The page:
I would welcome alternative ways to compensate physicians that would be based on complexity of diagnosis (pneumonia should warrant a higher compensation versus upper respiratory infection [URI]), number of diagnoses, and perhaps the amount of follow-up that needs to be performed to complete the evaluation of a patient’s condition. For example, if we order labs or x-rays, we will need to contact a patient with the results, which can lead to further testing or referrals. Visits associated with the ordering of tests should trigger a higher reimbursement than a visit just for conjunctivitis or URI. Another method to consider is to pay by the click. Using software “click counters,” I have determined that by the end of the day I have clicked anywhere from 1500 to 2000 buttons. If I click more buttons, I would like to be paid more. This payment method may accelerate the evolution of EHRs to the point where they are more intuitive and user friendly, and can expedite the production of quality notes.
Our current system of medical documentation is based on the Problem-Oriented Medical Record developed and promoted by Lawrence Weed, MD, in the late 1960s. It is a systematic way of documenting a patient visit that has traditionally been associated with the SOAP note system: S stands for subjective and includes the chief complaint, history of present illness, family and social history, and ROS. Objective includes the vital signs and results of the examination. Assessment includes your clinical impression and Plan includes your recommendations for treatment and further workup (Table 1).
The SOAP system is straightforward and has proved its utility over decades of use. However, EHRs are template driven, and, as discussed above, to safeguard our salaries most primary care notes are bloated-easily many times as long as they need to be. If you stick with time-stamped notes, you can shorten your history elements to only the pertinent elements; likewise the ROS, which can be 1-line versus 10 lines in most of our notes (ie, 10-system ROS significant for nonproductive cough for 3 days). Similarly, only the pertinent physical findings can be listed in the Objective section. The most valuable part of the note is the assessment and plan. We should strive to generate office notes that can be viewed on a computer screen without scrolling!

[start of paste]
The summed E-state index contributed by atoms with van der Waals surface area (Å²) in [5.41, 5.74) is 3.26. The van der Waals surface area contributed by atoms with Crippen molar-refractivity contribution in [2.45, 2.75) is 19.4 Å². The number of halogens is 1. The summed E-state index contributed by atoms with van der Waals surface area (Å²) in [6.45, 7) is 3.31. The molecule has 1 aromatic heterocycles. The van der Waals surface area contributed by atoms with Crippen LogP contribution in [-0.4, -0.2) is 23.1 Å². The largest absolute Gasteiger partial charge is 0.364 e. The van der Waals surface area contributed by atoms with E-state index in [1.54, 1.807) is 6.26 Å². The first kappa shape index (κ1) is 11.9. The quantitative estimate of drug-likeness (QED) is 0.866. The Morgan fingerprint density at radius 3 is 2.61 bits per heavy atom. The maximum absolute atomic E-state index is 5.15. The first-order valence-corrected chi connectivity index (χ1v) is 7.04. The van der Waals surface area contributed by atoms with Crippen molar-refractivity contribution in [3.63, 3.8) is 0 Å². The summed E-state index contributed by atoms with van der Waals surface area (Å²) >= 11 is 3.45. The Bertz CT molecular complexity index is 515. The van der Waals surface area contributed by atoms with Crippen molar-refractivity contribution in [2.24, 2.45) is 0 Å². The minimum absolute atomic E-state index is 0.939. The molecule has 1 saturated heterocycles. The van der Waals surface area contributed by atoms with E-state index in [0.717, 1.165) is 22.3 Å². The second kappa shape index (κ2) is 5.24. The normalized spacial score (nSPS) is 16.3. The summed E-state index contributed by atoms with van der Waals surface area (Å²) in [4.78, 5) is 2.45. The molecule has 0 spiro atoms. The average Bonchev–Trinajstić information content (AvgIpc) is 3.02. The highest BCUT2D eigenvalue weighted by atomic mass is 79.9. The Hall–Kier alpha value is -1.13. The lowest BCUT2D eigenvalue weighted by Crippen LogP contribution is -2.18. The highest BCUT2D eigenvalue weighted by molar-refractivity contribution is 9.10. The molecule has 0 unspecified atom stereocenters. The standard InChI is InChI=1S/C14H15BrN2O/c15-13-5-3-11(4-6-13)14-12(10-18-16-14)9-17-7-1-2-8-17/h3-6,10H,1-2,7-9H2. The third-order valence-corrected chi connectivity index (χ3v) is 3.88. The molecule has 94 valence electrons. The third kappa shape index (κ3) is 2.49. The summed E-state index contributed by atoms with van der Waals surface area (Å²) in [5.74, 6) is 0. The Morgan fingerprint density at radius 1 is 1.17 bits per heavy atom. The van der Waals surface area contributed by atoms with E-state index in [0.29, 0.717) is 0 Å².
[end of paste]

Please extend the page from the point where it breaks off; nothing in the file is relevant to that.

Most physicians consider the SOAP note’s assessment and plan to be the most important part of a medical note. Several physicians associated with the University of Colorado launched a quality improvement initiative a few years ago, whose goal was to convert clinics associated with the medical center to APSO format, in which the Assessment and Plan appear at the beginning of a chart note, followed by the Subjective and Objective (Table 2). Surveys were conducted after conversion to the new format. Eighty-one percent of respondents reported that finding clinically relevant data was easier with APSO versus SOAP format, and 83% reported much faster browsing through EHR notes with APSO versus SOAP noted. Additionally, 75% preferred reading notes with the APSO format.1 I personally do not like the APSO format, and suggest that we consider highlighting the assessment and plan section of our notes in red, to draw the attention of the reader immediately to the most important area. Significant physical finds also can be similarly highlighted.